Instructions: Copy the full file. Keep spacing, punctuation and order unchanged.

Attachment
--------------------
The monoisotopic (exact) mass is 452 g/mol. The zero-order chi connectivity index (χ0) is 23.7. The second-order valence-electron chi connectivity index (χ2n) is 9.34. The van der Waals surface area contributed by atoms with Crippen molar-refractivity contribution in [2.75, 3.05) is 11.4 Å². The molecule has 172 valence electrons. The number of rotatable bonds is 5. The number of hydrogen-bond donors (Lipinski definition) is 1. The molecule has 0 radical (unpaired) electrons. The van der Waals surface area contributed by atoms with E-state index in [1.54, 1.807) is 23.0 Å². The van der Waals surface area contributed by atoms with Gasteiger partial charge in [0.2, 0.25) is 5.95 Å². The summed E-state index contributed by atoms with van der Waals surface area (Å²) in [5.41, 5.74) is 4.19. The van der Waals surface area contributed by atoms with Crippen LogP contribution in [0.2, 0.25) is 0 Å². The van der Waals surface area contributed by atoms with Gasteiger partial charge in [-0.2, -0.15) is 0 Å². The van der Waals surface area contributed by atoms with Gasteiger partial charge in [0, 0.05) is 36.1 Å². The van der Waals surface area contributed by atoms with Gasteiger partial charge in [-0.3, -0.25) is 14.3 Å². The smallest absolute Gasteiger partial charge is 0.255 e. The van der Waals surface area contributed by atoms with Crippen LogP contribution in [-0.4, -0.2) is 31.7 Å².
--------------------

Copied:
The monoisotopic (exact) mass is 452 g/mol. The zero-order chi connectivity index (χ0) is 23.7. The second-order valence-electron chi connectivity index (χ2n) is 9.34. The van der Waals surface area contributed by atoms with Crippen molar-refractivity contribution in [2.75, 3.05) is 11.4 Å². The molecule has 172 valence electrons. The number of rotatable bonds is 5. The number of hydrogen-bond donors (Lipinski definition) is 1. The molecule has 0 radical (unpaired) electrons. The van der Waals surface area contributed by atoms with E-state index in [1.54, 1.807) is 23.0 Å². The van der Waals surface area contributed by atoms with Gasteiger partial charge in [0.2, 0.25) is 5.95 Å². The summed E-state index contributed by atoms with van der Waals surface area (Å²) in [5.41, 5.74) is 4.19. The van der Waals surface area contributed by atoms with Crippen LogP contribution in [0.2, 0.25) is 0 Å². The van der Waals surface area contributed by atoms with Gasteiger partial charge in [-0.2, -0.15) is 0 Å². The van der Waals surface area contributed by atoms with Gasteiger partial charge in [0, 0.05) is 36.1 Å². The van der Waals surface area contributed by atoms with Gasteiger partial charge in [-0.3, -0.25) is 14.3 Å². The smallest absolute Gasteiger partial charge is 0.255 e. The van der Waals surface area contributed by atoms with Crippen LogP contribution in [-0.4, -0.2) is 31.7 Å².